Wishful Thinking

This week on our Sustainable Journey, we transitioned from the social perspectives of sustainability to the environmental perspectives of sustainability in regards to the apparel and interior industries. With this, we were also introduced to the ideas of industrial ecology and biomimicry, as well as the Life Cycle Approach with our readings this week, Closing the Loops in Commerce: Running a Business Like a Redwood Forest and Apparel Industry Life Cycle Carbon Mapping. While reading both articles, I had a little trouble fully understanding the context of each reading, but I found them to be surprisingly interesting.  Also while reading, I wanted to see if I could find some similarities between the discussion in the Closing the Loops in Commerce reading and the Life Cycle Approach in the Apparel Industry Life Cycle reading.

In the Closing the Loops in Commerce reading, one of the points that the author made that really stuck out to me was when he discussed the realization that author Braden Allenby made about pollution and the environmental problems that are striking our planet. Allenby had stated that pollution was not the root cause of our environmental crisis and that fantasy was the reason. Reading this helped me understand that Allenby is saying that our planet has become the way that it is because we truly believe that there will always be an abundance in our natural resources, even though there will not be. We want to believe that we will be able to have the access to all of the Earth’s resources and that there will not be any consequences for our actions in regards to wastefully consuming the natural resources that have been provided to us. This struck me as completely interesting and very eye-opening, but I fully agree with Allenby’s point of view. I believe that we will have to begin to understand the effects of our overconsumption and wastefulness of the Earth’s resources in order to preserve our planet. Each and every natural resource is precious and should be used with extreme care in order to preserve our planet for the sake of future generations.

Understanding Allenby’s point of view about the ways in which the concept of our fantasies and the way that we are think in response to how we over-consume our resources really made me think while reading about the Apparel Industry Life Cycle and Carbon Mapping. In the study done by the BSR and the University of Michigan, the results of their study showed that garment usage is the most important factor in determining how much greenhouse gas is emitted into the air as a result of the garment’s life cycle. This study also concluded that laundering garments is a large part of the greenhouse gas footprint. With this, I began to realize that when we wash, dry and even iron our garments, we may be doing so without realizing how much energy is being wasted and how much damage we could be doing to the well-being of our planet. We are not always conscious of the fact that when we over-wash and/or dry, we could potentially be doing more and more harm to our environment. I also think that we may not want to believe that could possibly be harming our planet, as well as the fact that we may not think that we could really causing be harm to the environment.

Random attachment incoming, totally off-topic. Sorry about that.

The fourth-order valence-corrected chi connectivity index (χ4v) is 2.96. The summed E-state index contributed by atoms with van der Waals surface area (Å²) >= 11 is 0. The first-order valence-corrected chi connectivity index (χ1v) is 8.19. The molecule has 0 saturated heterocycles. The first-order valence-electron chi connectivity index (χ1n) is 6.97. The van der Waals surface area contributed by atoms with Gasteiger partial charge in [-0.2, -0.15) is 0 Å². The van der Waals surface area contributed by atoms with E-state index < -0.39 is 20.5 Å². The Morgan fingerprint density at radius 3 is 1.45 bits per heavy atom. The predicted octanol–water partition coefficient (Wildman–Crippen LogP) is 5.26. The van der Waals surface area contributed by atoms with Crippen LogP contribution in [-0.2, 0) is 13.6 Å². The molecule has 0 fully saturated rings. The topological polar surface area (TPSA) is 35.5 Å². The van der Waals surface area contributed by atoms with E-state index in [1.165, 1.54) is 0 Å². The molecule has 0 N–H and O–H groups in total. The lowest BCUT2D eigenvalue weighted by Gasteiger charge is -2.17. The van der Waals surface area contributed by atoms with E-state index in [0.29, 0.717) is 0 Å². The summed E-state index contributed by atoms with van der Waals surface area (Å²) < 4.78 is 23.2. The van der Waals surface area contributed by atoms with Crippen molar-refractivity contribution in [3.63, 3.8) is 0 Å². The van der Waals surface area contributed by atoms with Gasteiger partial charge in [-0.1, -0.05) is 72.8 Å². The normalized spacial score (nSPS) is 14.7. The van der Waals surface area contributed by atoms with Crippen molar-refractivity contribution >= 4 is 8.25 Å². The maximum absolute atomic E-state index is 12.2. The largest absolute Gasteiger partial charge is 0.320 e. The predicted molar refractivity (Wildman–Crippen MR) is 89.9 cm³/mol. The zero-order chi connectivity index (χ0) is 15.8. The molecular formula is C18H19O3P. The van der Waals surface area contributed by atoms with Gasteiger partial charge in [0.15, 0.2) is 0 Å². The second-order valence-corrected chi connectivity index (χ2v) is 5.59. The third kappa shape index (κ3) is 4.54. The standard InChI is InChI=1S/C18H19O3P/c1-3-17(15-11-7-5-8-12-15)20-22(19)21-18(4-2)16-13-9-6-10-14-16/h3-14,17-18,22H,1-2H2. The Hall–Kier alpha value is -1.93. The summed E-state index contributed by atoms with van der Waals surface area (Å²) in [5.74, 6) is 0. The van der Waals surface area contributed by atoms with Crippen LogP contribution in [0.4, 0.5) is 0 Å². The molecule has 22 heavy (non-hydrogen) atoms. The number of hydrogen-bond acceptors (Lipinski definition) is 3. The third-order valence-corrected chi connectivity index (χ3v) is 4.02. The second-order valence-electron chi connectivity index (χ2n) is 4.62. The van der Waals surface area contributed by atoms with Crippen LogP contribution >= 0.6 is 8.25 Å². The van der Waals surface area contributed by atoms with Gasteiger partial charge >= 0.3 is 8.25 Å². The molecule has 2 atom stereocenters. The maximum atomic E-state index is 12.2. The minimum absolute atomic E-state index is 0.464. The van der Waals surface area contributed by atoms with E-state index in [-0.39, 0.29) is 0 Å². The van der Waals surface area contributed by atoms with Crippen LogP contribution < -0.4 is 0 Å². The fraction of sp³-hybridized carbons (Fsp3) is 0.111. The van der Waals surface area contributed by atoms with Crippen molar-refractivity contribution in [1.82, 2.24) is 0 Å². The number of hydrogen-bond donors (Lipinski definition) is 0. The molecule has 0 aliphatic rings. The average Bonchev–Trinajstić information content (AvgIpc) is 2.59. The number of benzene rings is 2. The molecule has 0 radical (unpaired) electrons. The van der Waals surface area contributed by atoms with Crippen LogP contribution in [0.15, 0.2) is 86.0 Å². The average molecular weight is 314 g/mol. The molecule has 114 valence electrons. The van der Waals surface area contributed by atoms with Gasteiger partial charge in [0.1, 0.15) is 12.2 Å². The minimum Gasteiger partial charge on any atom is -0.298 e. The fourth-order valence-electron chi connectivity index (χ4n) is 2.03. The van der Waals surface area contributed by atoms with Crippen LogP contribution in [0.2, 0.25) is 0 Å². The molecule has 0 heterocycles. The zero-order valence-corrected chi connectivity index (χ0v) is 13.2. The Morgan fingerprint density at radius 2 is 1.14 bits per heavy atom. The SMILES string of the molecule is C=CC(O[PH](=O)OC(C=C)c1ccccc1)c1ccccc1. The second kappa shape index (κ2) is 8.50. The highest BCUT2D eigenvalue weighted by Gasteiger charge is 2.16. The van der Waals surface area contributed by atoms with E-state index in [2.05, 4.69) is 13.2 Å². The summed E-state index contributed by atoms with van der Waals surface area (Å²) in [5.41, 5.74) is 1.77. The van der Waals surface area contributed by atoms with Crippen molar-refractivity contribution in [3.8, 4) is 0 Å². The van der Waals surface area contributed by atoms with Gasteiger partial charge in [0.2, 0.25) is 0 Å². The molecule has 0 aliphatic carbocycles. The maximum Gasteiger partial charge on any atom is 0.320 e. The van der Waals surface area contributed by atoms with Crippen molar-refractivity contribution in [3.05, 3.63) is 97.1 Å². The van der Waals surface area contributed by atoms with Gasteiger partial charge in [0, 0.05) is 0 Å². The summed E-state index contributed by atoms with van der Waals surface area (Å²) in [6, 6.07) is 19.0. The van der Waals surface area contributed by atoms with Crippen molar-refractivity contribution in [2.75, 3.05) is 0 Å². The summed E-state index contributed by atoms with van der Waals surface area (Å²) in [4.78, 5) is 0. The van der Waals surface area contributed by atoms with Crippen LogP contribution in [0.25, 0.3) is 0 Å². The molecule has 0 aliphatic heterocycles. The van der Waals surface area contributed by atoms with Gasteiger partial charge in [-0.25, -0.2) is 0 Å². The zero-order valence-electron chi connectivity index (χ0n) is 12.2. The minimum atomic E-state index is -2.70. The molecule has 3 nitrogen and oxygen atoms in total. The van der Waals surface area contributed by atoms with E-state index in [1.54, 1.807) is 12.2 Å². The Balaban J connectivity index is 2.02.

So when we asked to calculate our carbon footprint using the carbon footprint calculator, I was interested to see that the average person emits 27 tons of greenhouse gas per year. I believe that we are not always conscious of the impact that we have on our environment. We are not fully aware, at times, of how our actions and how we treat the resources provided on this Earth can be either helpful or detrimental to our environment. With all that I have learned this week about the environmental perspective of sustainability, I am interested to see how we as future merchandisers can make a difference in the industry through seeing first-hand by reading about industrial ecology and biomimicry. I am interested in learning more about carbon and greenhouse gases emissions influence the garment life cycle and to learn what the apparel industry can do to reduce these gas emissions.

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1 Response to Wishful Thinking

  1. Dr. Cosette Armstrong says:

    A solid reflection!

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